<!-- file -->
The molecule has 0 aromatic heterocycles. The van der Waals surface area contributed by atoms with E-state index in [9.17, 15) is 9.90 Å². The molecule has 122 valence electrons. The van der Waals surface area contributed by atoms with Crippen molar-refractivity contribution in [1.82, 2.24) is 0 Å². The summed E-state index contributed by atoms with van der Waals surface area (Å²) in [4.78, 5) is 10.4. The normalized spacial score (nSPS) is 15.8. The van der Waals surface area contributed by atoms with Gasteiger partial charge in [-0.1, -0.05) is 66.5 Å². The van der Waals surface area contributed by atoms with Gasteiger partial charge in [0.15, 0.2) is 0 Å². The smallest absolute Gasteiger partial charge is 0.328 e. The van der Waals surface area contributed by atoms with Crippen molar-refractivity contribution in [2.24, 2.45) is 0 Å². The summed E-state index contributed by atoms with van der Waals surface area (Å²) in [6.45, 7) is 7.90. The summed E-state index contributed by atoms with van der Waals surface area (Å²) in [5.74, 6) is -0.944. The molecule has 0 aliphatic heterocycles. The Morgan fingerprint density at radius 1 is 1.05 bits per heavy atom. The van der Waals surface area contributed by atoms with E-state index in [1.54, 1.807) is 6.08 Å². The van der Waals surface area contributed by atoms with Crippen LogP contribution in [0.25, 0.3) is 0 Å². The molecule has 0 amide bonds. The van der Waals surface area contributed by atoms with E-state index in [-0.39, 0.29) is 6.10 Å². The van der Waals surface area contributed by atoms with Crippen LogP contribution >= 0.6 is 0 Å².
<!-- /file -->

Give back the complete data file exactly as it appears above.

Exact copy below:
The molecule has 0 aromatic heterocycles. The van der Waals surface area contributed by atoms with E-state index in [9.17, 15) is 9.90 Å². The molecule has 122 valence electrons. The van der Waals surface area contributed by atoms with Crippen molar-refractivity contribution in [1.82, 2.24) is 0 Å². The summed E-state index contributed by atoms with van der Waals surface area (Å²) in [4.78, 5) is 10.4. The normalized spacial score (nSPS) is 15.8. The van der Waals surface area contributed by atoms with Gasteiger partial charge in [-0.1, -0.05) is 66.5 Å². The van der Waals surface area contributed by atoms with Gasteiger partial charge in [0.15, 0.2) is 0 Å². The smallest absolute Gasteiger partial charge is 0.328 e. The van der Waals surface area contributed by atoms with Crippen molar-refractivity contribution in [2.24, 2.45) is 0 Å². The summed E-state index contributed by atoms with van der Waals surface area (Å²) in [6.45, 7) is 7.90. The summed E-state index contributed by atoms with van der Waals surface area (Å²) in [5.74, 6) is -0.944. The molecule has 0 aliphatic heterocycles. The Morgan fingerprint density at radius 1 is 1.05 bits per heavy atom. The van der Waals surface area contributed by atoms with E-state index in [1.54, 1.807) is 6.08 Å². The van der Waals surface area contributed by atoms with Crippen LogP contribution in [0.25, 0.3) is 0 Å². The molecule has 0 amide bonds. The van der Waals surface area contributed by atoms with E-state index in [-0.39, 0.29) is 6.10 Å². The van der Waals surface area contributed by atoms with Crippen LogP contribution >= 0.6 is 0 Å².